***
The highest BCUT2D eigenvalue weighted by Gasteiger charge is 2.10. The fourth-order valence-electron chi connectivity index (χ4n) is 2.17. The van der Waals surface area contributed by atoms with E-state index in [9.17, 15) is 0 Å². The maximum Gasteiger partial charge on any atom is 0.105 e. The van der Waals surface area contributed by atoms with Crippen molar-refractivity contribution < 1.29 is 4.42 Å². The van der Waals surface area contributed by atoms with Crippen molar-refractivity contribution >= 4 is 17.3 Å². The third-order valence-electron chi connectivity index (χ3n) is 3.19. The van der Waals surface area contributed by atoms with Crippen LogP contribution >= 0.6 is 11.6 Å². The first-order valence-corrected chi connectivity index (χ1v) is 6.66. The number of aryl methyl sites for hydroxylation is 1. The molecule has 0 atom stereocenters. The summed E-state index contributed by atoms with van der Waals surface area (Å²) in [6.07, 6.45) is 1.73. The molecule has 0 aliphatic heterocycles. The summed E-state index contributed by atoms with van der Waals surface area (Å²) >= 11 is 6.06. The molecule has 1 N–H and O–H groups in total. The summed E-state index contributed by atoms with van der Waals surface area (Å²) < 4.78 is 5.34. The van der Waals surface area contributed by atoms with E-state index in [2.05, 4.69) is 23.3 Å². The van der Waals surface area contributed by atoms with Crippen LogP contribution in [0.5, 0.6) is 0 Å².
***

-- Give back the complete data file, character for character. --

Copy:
The highest BCUT2D eigenvalue weighted by Gasteiger charge is 2.10. The fourth-order valence-electron chi connectivity index (χ4n) is 2.17. The van der Waals surface area contributed by atoms with E-state index in [9.17, 15) is 0 Å². The maximum Gasteiger partial charge on any atom is 0.105 e. The van der Waals surface area contributed by atoms with Crippen molar-refractivity contribution < 1.29 is 4.42 Å². The van der Waals surface area contributed by atoms with Crippen molar-refractivity contribution >= 4 is 17.3 Å². The third-order valence-electron chi connectivity index (χ3n) is 3.19. The van der Waals surface area contributed by atoms with Crippen LogP contribution >= 0.6 is 11.6 Å². The first-order valence-corrected chi connectivity index (χ1v) is 6.66. The number of aryl methyl sites for hydroxylation is 1. The molecule has 0 atom stereocenters. The summed E-state index contributed by atoms with van der Waals surface area (Å²) in [6.07, 6.45) is 1.73. The molecule has 0 aliphatic heterocycles. The summed E-state index contributed by atoms with van der Waals surface area (Å²) >= 11 is 6.06. The molecule has 1 N–H and O–H groups in total. The summed E-state index contributed by atoms with van der Waals surface area (Å²) < 4.78 is 5.34. The van der Waals surface area contributed by atoms with E-state index in [2.05, 4.69) is 23.3 Å². The van der Waals surface area contributed by atoms with Crippen LogP contribution in [0.5, 0.6) is 0 Å².